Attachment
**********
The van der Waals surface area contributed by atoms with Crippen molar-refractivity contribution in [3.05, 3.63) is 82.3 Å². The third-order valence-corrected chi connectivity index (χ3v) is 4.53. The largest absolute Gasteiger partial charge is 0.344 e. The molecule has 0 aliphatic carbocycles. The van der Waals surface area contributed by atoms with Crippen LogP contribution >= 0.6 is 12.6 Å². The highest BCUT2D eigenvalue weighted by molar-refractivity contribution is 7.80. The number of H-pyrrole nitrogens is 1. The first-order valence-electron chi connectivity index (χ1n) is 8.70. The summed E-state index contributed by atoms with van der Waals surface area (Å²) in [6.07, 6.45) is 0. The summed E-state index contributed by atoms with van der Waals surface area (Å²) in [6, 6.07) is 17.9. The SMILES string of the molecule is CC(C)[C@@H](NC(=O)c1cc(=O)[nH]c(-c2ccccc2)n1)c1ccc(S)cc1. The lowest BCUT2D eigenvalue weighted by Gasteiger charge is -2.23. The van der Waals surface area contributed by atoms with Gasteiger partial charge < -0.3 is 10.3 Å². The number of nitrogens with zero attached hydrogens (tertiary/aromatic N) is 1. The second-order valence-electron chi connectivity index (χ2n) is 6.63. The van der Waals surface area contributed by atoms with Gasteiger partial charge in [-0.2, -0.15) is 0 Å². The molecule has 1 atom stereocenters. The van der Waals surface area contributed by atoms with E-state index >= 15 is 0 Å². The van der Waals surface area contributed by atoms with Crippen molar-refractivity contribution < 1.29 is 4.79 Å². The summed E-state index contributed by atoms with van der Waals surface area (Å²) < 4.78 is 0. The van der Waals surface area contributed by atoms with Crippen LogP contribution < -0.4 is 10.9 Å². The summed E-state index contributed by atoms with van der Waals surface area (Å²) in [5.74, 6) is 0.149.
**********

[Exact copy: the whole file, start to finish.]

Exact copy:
The van der Waals surface area contributed by atoms with Crippen molar-refractivity contribution in [3.05, 3.63) is 82.3 Å². The third-order valence-corrected chi connectivity index (χ3v) is 4.53. The largest absolute Gasteiger partial charge is 0.344 e. The molecule has 0 aliphatic carbocycles. The van der Waals surface area contributed by atoms with Crippen LogP contribution >= 0.6 is 12.6 Å². The highest BCUT2D eigenvalue weighted by molar-refractivity contribution is 7.80. The number of H-pyrrole nitrogens is 1. The first-order valence-electron chi connectivity index (χ1n) is 8.70. The summed E-state index contributed by atoms with van der Waals surface area (Å²) in [6.07, 6.45) is 0. The summed E-state index contributed by atoms with van der Waals surface area (Å²) in [6, 6.07) is 17.9. The SMILES string of the molecule is CC(C)[C@@H](NC(=O)c1cc(=O)[nH]c(-c2ccccc2)n1)c1ccc(S)cc1. The lowest BCUT2D eigenvalue weighted by Gasteiger charge is -2.23. The van der Waals surface area contributed by atoms with Gasteiger partial charge < -0.3 is 10.3 Å². The number of nitrogens with zero attached hydrogens (tertiary/aromatic N) is 1. The second-order valence-electron chi connectivity index (χ2n) is 6.63. The van der Waals surface area contributed by atoms with Gasteiger partial charge in [-0.2, -0.15) is 0 Å². The molecule has 1 atom stereocenters. The van der Waals surface area contributed by atoms with E-state index >= 15 is 0 Å². The van der Waals surface area contributed by atoms with Crippen molar-refractivity contribution < 1.29 is 4.79 Å². The summed E-state index contributed by atoms with van der Waals surface area (Å²) < 4.78 is 0. The van der Waals surface area contributed by atoms with Crippen LogP contribution < -0.4 is 10.9 Å². The summed E-state index contributed by atoms with van der Waals surface area (Å²) in [5.74, 6) is 0.149.